Modica is the town of the 100 churches and it's renowned for its southern position and the Baroque style and architecture. The town consists of a lower part (Modica Bassa) and a higher, more ancient part, Modica Alta, connected through 130-m tall Ponte Guerrieri, one of the highest bridges in Europe.
WHAT TO SEE:
- The church of Madonna delle Grazie, who according to the tradition liberated the town from a plague in 1709, with a splendidly decorated facade, three naves and a dome. In the main altar is a statue in slate stone of the Virgin Mary.
- the 15th-century church of Santa Maria di Betlemme, renovated many times with additions from different periods of Sicilian history, from Norman times to the Renaissance.
- the Baroque church of San Giorgio, in a dominating position at the top of a flight of steps, with a spectacular facade, hosting inside a 16th-century painting by Girolamo Alibrandi; on the floor of the transept there is a meridian (sun-clock).
WHERE TO STAY
Stay at this cure b&b for a Sicilian experience: http://www.casatalia.it/casa_talia.htm
WHERE TO EAT
You must try a freshly made cannolo from Bonajuto. They are outstanding. Don't go anywhere else. This is the right place: http://www.bonajuto.it/
Spend the night in Modica and enjoy strolling in the streets of this ancient city.
In the morning, head to Ragusa, one of the most fascinating towns in Sicily, Ragusa has caused many a visitor’s jaw to drop as they first set eyes on the lower part of the town. Essentially Baroque, the Ragusa you will see today dates almost entirely from 1693.
While the upper part has its fair share of architectural delights, it is the smaller Ragusa Ibla down below that really draws visitors. Whether you approach it from Modica to the south or from Ragusa Superiore, the sight of the jumble of houses, churches and civic palazzi piled on top of each other, clinging to the walls of the gorge, is really quite breathtaking. Although seemingly Mediaeval from a distance, once you enter the town’s heart, the Baroque logic of its plan becomes more obvious.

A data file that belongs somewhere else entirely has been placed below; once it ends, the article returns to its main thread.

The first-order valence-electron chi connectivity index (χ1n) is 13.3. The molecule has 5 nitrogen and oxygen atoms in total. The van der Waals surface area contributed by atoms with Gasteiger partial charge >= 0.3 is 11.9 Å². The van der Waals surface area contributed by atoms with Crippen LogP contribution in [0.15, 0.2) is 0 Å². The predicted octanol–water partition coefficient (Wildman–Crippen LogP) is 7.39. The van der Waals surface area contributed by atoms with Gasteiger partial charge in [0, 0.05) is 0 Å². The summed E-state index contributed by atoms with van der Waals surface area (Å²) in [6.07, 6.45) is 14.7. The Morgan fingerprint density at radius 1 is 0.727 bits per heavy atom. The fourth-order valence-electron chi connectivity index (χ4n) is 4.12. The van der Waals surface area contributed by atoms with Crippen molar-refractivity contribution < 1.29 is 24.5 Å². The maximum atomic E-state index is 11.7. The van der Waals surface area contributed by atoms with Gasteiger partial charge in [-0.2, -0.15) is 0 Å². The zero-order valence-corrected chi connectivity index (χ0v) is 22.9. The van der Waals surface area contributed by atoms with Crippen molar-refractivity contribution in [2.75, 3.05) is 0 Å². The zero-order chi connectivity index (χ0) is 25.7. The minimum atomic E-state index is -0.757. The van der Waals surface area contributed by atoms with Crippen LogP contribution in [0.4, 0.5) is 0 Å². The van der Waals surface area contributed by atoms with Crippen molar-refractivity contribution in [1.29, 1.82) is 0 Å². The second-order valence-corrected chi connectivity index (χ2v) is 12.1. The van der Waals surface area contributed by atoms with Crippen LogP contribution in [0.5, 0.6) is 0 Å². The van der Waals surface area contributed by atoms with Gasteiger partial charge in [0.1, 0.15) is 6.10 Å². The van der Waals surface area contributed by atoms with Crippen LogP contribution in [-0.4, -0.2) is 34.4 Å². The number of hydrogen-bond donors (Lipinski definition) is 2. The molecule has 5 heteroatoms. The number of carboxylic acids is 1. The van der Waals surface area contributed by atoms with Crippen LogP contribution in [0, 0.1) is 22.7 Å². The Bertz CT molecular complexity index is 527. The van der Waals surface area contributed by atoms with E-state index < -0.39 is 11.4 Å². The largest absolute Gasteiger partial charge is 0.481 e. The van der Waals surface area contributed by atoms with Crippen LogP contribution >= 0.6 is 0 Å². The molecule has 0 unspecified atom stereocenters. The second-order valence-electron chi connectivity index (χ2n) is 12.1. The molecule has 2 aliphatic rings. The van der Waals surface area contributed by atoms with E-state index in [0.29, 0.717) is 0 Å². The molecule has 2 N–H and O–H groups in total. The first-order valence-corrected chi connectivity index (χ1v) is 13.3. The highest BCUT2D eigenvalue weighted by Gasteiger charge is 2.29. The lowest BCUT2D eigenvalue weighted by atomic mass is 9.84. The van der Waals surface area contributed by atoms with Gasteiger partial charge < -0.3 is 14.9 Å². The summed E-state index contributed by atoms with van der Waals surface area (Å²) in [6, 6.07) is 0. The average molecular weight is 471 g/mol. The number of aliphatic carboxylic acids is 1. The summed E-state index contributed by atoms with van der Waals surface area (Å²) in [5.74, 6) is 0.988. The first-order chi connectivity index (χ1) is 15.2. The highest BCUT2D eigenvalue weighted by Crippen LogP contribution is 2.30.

The town is part of the Val di Noto UNESCO Heritage site and 18 of its buildings are protected by UNESCO patronage.
WHAT TO SEE:
In Ragusa Ibla: - the Basilica di San Giorgio, built in 1738 by Rosario Gagliardo. It lies at the top of some 200 steps and has an impressive neoclassical dome that was added in 1820.
- “Giardino lbleo". The Hyblean Gardens offer some fantastic views of the town.
- the Chiesa di Maria delle Scale (St. Mary of the Stairs) lies between Ragusa Superiore and Ragusa Ibla. It was not totally destroyed by the 1693 earthquake as can be seen from the Gothic Catalan-style arches in the right aisle. As its name might suggest, the church is reached via 242 steps, though the reward at the top is worth it.
In Ragusa Superiore:
The Cathedral of San Giovanni Battista, previously situated under the walls of the Mediaeval castle, was rebuilt twice, as the first version was deemed unsuitable. The version that you will see today was built in 1718 in an archetypal, extravagant Sicilian Baroque style.
WHERE TO EAT:
Duomo Restaurant - via Capitano Bocchierei 31 - 2 star Michelin restaurant and it's considered one of the best restaurant in Italy
La locanda di Don Serafino and La Fenice: 1 star Michelin restaurant
Also, have a granita in one of the local bars (it's our typical breakfast). Order a pistacchio granita or a gelsi granita. Add panna (whipped cream) and brioche for a finishing touch. It's a caloric bomb but you cannot leave Sicily without having one.
Ragusa is the Sicilian capital of fine dining
WHERE TO STAY:
For a bit of Sicilian traditionalism, rent this villa: http://www.thinksicily.com/Volo.aspx
And that's all for now. E-mail us if you need more info!
For inspiration, thanks to: http://www.italyworldclub.com/sicilia/ragusa/modica.htm and http://www.thinksicily.com/guide-to-sicily/towns-and-cities-in-sicily/ragusa.aspx